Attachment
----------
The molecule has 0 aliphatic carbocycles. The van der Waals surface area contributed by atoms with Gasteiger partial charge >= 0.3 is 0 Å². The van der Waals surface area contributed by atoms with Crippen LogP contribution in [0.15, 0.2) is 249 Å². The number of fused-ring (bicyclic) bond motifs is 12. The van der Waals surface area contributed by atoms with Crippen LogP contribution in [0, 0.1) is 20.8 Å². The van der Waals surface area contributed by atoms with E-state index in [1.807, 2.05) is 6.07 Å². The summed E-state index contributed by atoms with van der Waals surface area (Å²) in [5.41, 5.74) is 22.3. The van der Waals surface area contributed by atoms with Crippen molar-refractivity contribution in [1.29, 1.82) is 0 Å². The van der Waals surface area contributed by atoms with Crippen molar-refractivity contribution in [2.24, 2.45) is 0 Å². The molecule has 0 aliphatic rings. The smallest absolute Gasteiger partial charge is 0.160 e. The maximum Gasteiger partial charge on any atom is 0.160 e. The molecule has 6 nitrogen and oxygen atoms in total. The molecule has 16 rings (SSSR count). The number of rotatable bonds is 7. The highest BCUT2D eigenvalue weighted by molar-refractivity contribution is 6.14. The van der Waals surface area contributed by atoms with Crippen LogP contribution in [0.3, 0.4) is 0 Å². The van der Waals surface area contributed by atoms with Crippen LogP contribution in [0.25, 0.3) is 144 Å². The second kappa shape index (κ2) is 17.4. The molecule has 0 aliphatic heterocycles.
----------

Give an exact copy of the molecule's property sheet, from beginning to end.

The molecule has 0 aliphatic carbocycles. The van der Waals surface area contributed by atoms with Gasteiger partial charge >= 0.3 is 0 Å². The van der Waals surface area contributed by atoms with Crippen LogP contribution in [0.15, 0.2) is 249 Å². The number of fused-ring (bicyclic) bond motifs is 12. The van der Waals surface area contributed by atoms with Crippen LogP contribution in [0, 0.1) is 20.8 Å². The van der Waals surface area contributed by atoms with E-state index in [1.807, 2.05) is 6.07 Å². The summed E-state index contributed by atoms with van der Waals surface area (Å²) in [5.41, 5.74) is 22.3. The van der Waals surface area contributed by atoms with Crippen molar-refractivity contribution in [1.29, 1.82) is 0 Å². The van der Waals surface area contributed by atoms with Crippen molar-refractivity contribution in [2.24, 2.45) is 0 Å². The molecule has 0 aliphatic rings. The smallest absolute Gasteiger partial charge is 0.160 e. The maximum Gasteiger partial charge on any atom is 0.160 e. The molecule has 6 nitrogen and oxygen atoms in total. The molecule has 16 rings (SSSR count). The number of rotatable bonds is 7. The highest BCUT2D eigenvalue weighted by molar-refractivity contribution is 6.14. The van der Waals surface area contributed by atoms with Crippen LogP contribution in [0.3, 0.4) is 0 Å². The van der Waals surface area contributed by atoms with Crippen LogP contribution in [0.25, 0.3) is 144 Å². The second kappa shape index (κ2) is 17.4. The molecule has 0 aliphatic heterocycles.